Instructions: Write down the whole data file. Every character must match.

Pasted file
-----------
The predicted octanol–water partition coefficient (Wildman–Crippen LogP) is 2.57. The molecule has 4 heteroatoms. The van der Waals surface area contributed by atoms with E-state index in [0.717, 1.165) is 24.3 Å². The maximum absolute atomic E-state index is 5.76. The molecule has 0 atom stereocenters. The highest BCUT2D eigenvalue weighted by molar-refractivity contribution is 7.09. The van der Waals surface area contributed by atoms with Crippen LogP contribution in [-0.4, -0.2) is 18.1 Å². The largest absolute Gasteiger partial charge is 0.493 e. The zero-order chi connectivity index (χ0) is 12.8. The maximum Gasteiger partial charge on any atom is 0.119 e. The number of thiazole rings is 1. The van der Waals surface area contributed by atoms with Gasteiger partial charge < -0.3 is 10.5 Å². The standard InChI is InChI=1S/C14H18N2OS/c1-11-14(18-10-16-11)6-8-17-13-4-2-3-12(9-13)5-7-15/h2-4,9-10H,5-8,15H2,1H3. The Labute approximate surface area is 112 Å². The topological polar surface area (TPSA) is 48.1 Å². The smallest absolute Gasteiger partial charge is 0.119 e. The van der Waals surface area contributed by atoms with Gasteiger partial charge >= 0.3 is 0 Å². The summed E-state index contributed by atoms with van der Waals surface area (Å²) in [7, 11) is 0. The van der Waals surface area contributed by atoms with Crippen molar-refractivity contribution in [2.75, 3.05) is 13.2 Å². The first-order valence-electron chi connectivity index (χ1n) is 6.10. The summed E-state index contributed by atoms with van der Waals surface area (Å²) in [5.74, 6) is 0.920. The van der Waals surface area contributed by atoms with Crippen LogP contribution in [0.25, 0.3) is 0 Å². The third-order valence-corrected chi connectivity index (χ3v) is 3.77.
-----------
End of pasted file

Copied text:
The predicted octanol–water partition coefficient (Wildman–Crippen LogP) is 2.57. The molecule has 4 heteroatoms. The van der Waals surface area contributed by atoms with E-state index in [0.717, 1.165) is 24.3 Å². The maximum absolute atomic E-state index is 5.76. The molecule has 0 atom stereocenters. The highest BCUT2D eigenvalue weighted by molar-refractivity contribution is 7.09. The van der Waals surface area contributed by atoms with Crippen LogP contribution in [-0.4, -0.2) is 18.1 Å². The largest absolute Gasteiger partial charge is 0.493 e. The zero-order chi connectivity index (χ0) is 12.8. The maximum Gasteiger partial charge on any atom is 0.119 e. The number of thiazole rings is 1. The van der Waals surface area contributed by atoms with Gasteiger partial charge < -0.3 is 10.5 Å². The standard InChI is InChI=1S/C14H18N2OS/c1-11-14(18-10-16-11)6-8-17-13-4-2-3-12(9-13)5-7-15/h2-4,9-10H,5-8,15H2,1H3. The Labute approximate surface area is 112 Å². The topological polar surface area (TPSA) is 48.1 Å². The smallest absolute Gasteiger partial charge is 0.119 e. The van der Waals surface area contributed by atoms with Gasteiger partial charge >= 0.3 is 0 Å². The summed E-state index contributed by atoms with van der Waals surface area (Å²) in [7, 11) is 0. The van der Waals surface area contributed by atoms with Crippen molar-refractivity contribution in [2.75, 3.05) is 13.2 Å². The first-order valence-electron chi connectivity index (χ1n) is 6.10. The summed E-state index contributed by atoms with van der Waals surface area (Å²) in [5.74, 6) is 0.920. The van der Waals surface area contributed by atoms with Crippen LogP contribution in [0.25, 0.3) is 0 Å². The third-order valence-corrected chi connectivity index (χ3v) is 3.77.